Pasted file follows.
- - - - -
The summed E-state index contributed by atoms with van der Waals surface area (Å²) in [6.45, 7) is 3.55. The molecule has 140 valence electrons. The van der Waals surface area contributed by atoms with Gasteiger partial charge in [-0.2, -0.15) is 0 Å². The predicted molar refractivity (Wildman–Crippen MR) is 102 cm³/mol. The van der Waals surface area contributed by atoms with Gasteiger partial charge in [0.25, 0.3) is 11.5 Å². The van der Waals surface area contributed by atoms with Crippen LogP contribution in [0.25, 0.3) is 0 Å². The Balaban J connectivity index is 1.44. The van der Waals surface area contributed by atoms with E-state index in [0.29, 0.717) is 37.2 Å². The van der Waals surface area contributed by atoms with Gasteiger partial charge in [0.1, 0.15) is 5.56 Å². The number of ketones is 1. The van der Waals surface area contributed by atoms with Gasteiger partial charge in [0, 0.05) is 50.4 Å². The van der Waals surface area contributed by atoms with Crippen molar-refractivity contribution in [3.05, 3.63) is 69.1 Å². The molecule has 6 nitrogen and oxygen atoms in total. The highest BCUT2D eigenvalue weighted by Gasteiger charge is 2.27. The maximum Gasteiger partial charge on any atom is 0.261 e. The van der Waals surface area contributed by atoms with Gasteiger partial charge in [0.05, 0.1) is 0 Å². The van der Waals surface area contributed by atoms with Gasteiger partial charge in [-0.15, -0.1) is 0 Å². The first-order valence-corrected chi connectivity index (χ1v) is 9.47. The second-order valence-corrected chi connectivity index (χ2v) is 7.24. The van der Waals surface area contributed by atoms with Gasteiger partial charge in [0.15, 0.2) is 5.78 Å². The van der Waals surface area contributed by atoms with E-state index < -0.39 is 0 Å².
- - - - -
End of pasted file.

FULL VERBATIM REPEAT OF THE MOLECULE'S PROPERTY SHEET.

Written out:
The summed E-state index contributed by atoms with van der Waals surface area (Å²) in [6.45, 7) is 3.55. The molecule has 140 valence electrons. The van der Waals surface area contributed by atoms with Gasteiger partial charge in [-0.2, -0.15) is 0 Å². The predicted molar refractivity (Wildman–Crippen MR) is 102 cm³/mol. The van der Waals surface area contributed by atoms with Gasteiger partial charge in [0.25, 0.3) is 11.5 Å². The van der Waals surface area contributed by atoms with Crippen LogP contribution in [0.25, 0.3) is 0 Å². The Balaban J connectivity index is 1.44. The van der Waals surface area contributed by atoms with E-state index in [0.29, 0.717) is 37.2 Å². The van der Waals surface area contributed by atoms with Gasteiger partial charge in [0.1, 0.15) is 5.56 Å². The number of ketones is 1. The van der Waals surface area contributed by atoms with Gasteiger partial charge in [0, 0.05) is 50.4 Å². The van der Waals surface area contributed by atoms with Crippen molar-refractivity contribution in [3.05, 3.63) is 69.1 Å². The molecule has 6 nitrogen and oxygen atoms in total. The highest BCUT2D eigenvalue weighted by Gasteiger charge is 2.27. The maximum Gasteiger partial charge on any atom is 0.261 e. The van der Waals surface area contributed by atoms with Gasteiger partial charge in [0.05, 0.1) is 0 Å². The van der Waals surface area contributed by atoms with Gasteiger partial charge in [-0.15, -0.1) is 0 Å². The first-order valence-corrected chi connectivity index (χ1v) is 9.47. The second-order valence-corrected chi connectivity index (χ2v) is 7.24. The van der Waals surface area contributed by atoms with Gasteiger partial charge in [0.15, 0.2) is 5.78 Å². The van der Waals surface area contributed by atoms with E-state index < -0.39 is 0 Å².